Senyei-Supported Study Leads to Progress in Parkinson’s Disease Treatment
In 2006, the newly established Drew Senyei, MD, Translational Research Awards supported four projects. The awards were made possible by a $1 million gift from Dr. Senyei, a 1979 medical school alumnus and Northwestern University Board of Trustees member, and exemplify Northwestern University’s commitment to “bench to bedside” research. One of the Senyei-awarded research studies is already offering hope for patients with Parkinson’s disease.
D. James Surmeier, PhD, Nathan Smith Davis Professor and chair of the Department of Physiology, Feinberg School of Medicine, is the principal investigator of a study exploring the use of a drug that may slow, and even halt, the progression of Parkinson’s disease. This movement disorder affects one million Americans. The drug, isradipine, rejuvenates aging dopamine cells, whose death in the brain causes symptoms that include rigidity, tremor, weakness, and loss of balance.
It has long been known that the symptoms of Parkinson’s disease result from the progressive death of neurons supplying the neurotransmitter dopamine. Dr. Surmeier and his team sought to understand why dopaminergic neurons, but not cortical pyramidal cells or other brain neurons, die. To do so, they looked at their electrical activity and re-discovered that dopaminergic neurons are calcium-dependent pacemakers. Pacemakers are cells that don’t need synaptic input to initiate action potential. “Cardiac cells are pacemakers,” Dr. Surmeier explains. “For example, your heart beats on its own without any external pacing.”
As sometimes happens in science, a fortunate series of events combined and provided new insight about these cells. Dr. Surmeier’s lab team obtained mice in which the gene coding for the calcium channel driving dopaminergic neuron pacemaking had been deleted. But the mice looked perfectly normal. Further recording showed that the dopaminergic cells in these animals were pacemaking in a normal way, indicating that the calcium channel was not absolutely necessary. “That observation led to experiments that showed that reliance on calcium ion channels was developmentally regulated,” Dr. Surmeier says. “Younger neurons used sodium ion channels. As they grew older, they relied more and more on calcium. That pointed us toward a potential therapy. We wondered, if we could block the calcium channel pharmacologically, would the dopaminergic neurons revert to their juvenile phenotype? Sure enough, that’s what they did.”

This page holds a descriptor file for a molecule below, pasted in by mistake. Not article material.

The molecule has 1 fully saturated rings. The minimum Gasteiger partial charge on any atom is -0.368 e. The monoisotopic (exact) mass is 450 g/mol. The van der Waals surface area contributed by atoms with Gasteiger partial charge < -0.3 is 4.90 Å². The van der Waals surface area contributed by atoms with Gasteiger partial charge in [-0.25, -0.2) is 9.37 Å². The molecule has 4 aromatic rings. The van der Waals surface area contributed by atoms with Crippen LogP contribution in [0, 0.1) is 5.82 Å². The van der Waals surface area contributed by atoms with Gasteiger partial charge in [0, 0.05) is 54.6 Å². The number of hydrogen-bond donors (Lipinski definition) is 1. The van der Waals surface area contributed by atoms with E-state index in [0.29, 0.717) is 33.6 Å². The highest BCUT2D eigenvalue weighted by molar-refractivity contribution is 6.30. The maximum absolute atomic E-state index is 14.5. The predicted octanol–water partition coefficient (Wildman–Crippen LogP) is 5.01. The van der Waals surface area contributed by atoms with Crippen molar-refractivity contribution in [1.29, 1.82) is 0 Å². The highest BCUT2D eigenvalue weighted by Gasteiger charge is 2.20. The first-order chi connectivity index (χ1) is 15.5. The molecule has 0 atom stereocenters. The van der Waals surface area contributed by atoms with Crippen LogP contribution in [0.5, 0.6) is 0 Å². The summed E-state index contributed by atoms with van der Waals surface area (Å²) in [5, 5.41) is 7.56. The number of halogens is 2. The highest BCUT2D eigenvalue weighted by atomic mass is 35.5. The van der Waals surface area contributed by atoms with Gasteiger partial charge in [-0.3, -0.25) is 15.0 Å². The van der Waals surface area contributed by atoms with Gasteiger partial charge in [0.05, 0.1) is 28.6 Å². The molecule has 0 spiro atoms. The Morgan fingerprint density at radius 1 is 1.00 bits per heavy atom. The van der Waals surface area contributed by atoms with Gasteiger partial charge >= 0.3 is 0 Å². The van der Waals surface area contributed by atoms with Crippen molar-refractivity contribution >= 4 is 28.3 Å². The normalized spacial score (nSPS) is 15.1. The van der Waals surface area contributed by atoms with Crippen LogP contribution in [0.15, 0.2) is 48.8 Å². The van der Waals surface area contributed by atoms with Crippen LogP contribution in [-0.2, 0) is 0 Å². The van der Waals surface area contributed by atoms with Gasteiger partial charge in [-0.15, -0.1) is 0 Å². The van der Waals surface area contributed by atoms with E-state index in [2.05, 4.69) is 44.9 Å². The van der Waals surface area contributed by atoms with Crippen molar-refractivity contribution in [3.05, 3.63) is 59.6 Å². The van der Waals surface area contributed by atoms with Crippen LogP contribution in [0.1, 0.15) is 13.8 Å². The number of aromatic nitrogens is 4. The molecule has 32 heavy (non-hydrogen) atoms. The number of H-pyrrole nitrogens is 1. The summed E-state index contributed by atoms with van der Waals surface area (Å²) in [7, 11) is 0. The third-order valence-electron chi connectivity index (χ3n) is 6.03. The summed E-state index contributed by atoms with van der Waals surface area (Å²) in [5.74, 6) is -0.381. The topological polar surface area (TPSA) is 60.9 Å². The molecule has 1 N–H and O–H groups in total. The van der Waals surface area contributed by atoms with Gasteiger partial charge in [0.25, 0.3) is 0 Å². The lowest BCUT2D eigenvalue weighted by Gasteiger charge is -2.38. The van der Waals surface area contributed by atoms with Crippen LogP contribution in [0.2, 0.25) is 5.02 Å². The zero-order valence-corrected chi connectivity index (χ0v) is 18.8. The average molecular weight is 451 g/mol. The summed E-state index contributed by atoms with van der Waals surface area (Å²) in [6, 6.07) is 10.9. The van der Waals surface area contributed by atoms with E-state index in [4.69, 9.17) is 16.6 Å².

The calcium channels used in dopaminergic neurons are members of the L-type channel class, and dihydropyridine drugs that block these channels are commonly used to treat hypertension. Dr. Surmeier used one of these drugs, isradipine, and in both in vitro and in vivo experiments it caused dopaminergic neurons to revert to sodium channel pacemaking. “This made them resistant to the three toxins used to induce Parkinsonism in animal models,” he explains.
Dr. Surmeier notes that since isradipine has been used safely in humans for decades, it made sense to translate this discovery into clinical practice. He turned to Senyei award co-investigators, John Kessler, MD, Ken and Ruth Davee Professor of Stem Cell Biology and chair, Ken and Ruth Davee Department of Neurology and Neurological Sciences, and Tanya Simuni, MD, associate professor of neurology in the Department. They have initiated a clinical trial with early-stage Parkinson’s disease patients to determine whether they tolerate isradipine treatment and, with safety data from this trial, will apply to the National Institutes of Health to fund a larger study. Another member of the Senyei award research team, Richard B. Silverman, PhD, John Evans Professor of Chemistry, Weinberg College of Arts and Sciences, and member of the Center for Drug Discovery and Chemical Biology, has joined with Dr. Surmeier in screening compounds to identity a more selective antagonist for the brain channel.
“This work is an excellent example of how our scientists and clinicians are working together to maximize the impact of translational research,” says Jonathan Leis, PhD, professor of microbiology-immunology and senior associate dean for research. “We believe a drug like isradipine has the potential to slow or stop the progression of Parkinson’s symptoms,” says Dr. Surmeier. “If given early enough, it might even prevent the development of this disease.”
Written by: Gina Pryma